Festivals of future past
Here’s what’s on today at the Melbourne Writers Festival. There’s still a whole weekend left, and time to join the quietest riot there is: #onboardbookclub. If you’re taking a tram during the festival (or at any other point in your life, really) put down your phone and read a book. Add reviews and check the hashtag to see what other commuters are reading.
You might have missed out on the Adelaide Writers’ Festival, but you don’t need to miss their 2014 podcasts. They feature authors such as David Malouf, Christian Tsiolkas, Hannah Kent and Alexander McCall Smith. Check out the full listing here, or look them up on iTunes.
Mini-festival of sorts Late Night Library is a series of events at Haymarket Library and brought to you by Seizure. We'll be kicking off with a night of rants on Wednesday 3 September. All events are free; check them out here!
For the younger set
Here’s the Telegraph’s list of the best Young Adult fiction for 2014, acting as if the year is over when it clearly is not.
The Sunday Book Review of The New York Times has published a conversation with Malala Yousafzai, author of I Am Malala: How One Girl Stood Up for Education and Changed the World, discussing the books that have shaped her life. It is a wonderful insight into the way that books can influence a young person’s mind and aid in the healing process.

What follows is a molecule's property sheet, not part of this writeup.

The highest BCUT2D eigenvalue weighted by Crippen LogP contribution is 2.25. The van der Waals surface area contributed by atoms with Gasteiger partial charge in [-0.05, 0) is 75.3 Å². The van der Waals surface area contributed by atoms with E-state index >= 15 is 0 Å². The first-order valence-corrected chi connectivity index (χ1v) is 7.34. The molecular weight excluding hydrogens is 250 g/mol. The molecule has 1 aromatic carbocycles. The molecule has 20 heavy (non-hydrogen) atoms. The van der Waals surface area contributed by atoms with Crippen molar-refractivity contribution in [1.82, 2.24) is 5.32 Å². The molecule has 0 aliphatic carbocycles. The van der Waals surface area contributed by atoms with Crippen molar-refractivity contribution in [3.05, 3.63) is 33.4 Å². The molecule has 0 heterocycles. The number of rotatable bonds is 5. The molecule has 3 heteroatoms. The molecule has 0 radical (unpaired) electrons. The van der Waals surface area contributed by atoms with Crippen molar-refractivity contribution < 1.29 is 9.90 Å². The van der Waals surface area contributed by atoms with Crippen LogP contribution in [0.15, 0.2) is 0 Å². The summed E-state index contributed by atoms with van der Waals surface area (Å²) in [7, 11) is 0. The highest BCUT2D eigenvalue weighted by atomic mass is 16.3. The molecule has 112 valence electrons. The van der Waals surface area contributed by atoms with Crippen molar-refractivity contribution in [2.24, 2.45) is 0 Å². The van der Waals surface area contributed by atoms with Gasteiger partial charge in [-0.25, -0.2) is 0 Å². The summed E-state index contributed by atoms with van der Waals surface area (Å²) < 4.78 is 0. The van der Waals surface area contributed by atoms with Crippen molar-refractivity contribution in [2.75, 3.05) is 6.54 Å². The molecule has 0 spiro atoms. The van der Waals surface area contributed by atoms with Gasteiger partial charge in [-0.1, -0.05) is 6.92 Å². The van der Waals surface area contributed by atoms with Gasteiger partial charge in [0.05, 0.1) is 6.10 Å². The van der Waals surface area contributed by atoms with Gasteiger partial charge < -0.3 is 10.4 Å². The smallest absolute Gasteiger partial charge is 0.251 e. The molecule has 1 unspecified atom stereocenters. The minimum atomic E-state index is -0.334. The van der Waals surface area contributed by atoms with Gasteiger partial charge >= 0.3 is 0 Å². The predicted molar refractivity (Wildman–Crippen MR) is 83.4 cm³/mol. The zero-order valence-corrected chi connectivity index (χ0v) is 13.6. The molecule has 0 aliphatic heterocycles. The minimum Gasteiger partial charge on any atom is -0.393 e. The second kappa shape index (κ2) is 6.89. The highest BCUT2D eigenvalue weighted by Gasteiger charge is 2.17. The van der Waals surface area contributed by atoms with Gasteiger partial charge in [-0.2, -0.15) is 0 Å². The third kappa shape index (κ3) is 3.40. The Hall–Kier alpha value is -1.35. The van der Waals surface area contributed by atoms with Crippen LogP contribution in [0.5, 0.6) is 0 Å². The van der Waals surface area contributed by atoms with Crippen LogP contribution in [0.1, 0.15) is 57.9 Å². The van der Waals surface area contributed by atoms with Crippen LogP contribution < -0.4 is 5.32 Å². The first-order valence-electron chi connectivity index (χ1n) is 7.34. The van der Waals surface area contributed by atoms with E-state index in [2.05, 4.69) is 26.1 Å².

Over at the New York Public Library, some wonderful librarians have put together a list of diverse children’s books in response to the viral hashtag #WeNeedDiverseBooks. The list includes authors, artists and characters from diverse backgrounds, and promotes the view that ‘literature has the power to instantiate universal human truths through stories told around the globe, across gender lines, and from varying religious perspectives.’ If you have little ones in your life, check out some of these titles. It's never too early to gift your children with the habit of reading a book in bed by the light of a torch long after you have yelled at them to go to sleep.
Advice from me to you via someone else
Here’s some good advice about applying for arts funding and fellowships in Australia from Charlotte Wood, author of Love & Hunger: Thoughts on the Gift of Food. Apparently there’s no need to actually be a starving artist. You can snack as much as you like.
Jenny Valentish, author of Cherry Bomb, has posted her publishing schedule on her blog, to make you feel a tiny bit guilty for wasting the last 18 months of your life on pitiful things like breathing.
I’m looking at you, person who stayed up all night writing seven pages about your protagonist agonising over the ethics of time-travel. Here’s how to stay awake at work without looking like someone dug you up and reanimated you.
Also, JD Salinger’s house is up for sale. Buy it now before some phony ruins the wainscoting.
Phew! This week was a mouthful. See you in a fortnight.